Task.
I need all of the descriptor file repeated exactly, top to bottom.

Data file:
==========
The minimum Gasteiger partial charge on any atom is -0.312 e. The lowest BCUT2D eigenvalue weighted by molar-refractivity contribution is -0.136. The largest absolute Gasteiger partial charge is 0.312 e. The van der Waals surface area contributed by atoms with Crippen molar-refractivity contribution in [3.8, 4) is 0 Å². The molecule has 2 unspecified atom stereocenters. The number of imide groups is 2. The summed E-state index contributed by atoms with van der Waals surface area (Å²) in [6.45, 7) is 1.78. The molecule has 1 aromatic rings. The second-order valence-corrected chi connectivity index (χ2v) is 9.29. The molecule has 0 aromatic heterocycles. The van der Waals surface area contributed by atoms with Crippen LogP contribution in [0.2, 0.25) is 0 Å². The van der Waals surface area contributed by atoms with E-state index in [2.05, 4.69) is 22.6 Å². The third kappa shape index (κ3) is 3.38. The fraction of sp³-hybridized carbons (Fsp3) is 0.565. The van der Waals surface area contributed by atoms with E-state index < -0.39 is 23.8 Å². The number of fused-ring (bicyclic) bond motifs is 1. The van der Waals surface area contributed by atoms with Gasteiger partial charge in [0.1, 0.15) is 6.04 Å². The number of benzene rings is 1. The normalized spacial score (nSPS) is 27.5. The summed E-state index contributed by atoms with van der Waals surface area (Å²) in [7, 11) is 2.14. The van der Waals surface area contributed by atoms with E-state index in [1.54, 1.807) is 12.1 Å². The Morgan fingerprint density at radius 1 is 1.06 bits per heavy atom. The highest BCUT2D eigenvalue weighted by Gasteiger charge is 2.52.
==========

The minimum Gasteiger partial charge on any atom is -0.312 e. The lowest BCUT2D eigenvalue weighted by molar-refractivity contribution is -0.136. The largest absolute Gasteiger partial charge is 0.312 e. The van der Waals surface area contributed by atoms with Crippen molar-refractivity contribution in [3.8, 4) is 0 Å². The molecule has 2 unspecified atom stereocenters. The number of imide groups is 2. The summed E-state index contributed by atoms with van der Waals surface area (Å²) in [6.45, 7) is 1.78. The molecule has 1 aromatic rings. The second-order valence-corrected chi connectivity index (χ2v) is 9.29. The molecule has 0 aromatic heterocycles. The van der Waals surface area contributed by atoms with Crippen LogP contribution in [0.2, 0.25) is 0 Å². The van der Waals surface area contributed by atoms with E-state index in [2.05, 4.69) is 22.6 Å². The third kappa shape index (κ3) is 3.38. The fraction of sp³-hybridized carbons (Fsp3) is 0.565. The van der Waals surface area contributed by atoms with E-state index < -0.39 is 23.8 Å². The number of fused-ring (bicyclic) bond motifs is 1. The van der Waals surface area contributed by atoms with Gasteiger partial charge in [0.1, 0.15) is 6.04 Å². The number of benzene rings is 1. The normalized spacial score (nSPS) is 27.5. The summed E-state index contributed by atoms with van der Waals surface area (Å²) in [7, 11) is 2.14. The van der Waals surface area contributed by atoms with E-state index in [1.54, 1.807) is 12.1 Å². The Morgan fingerprint density at radius 1 is 1.06 bits per heavy atom. The highest BCUT2D eigenvalue weighted by Gasteiger charge is 2.52.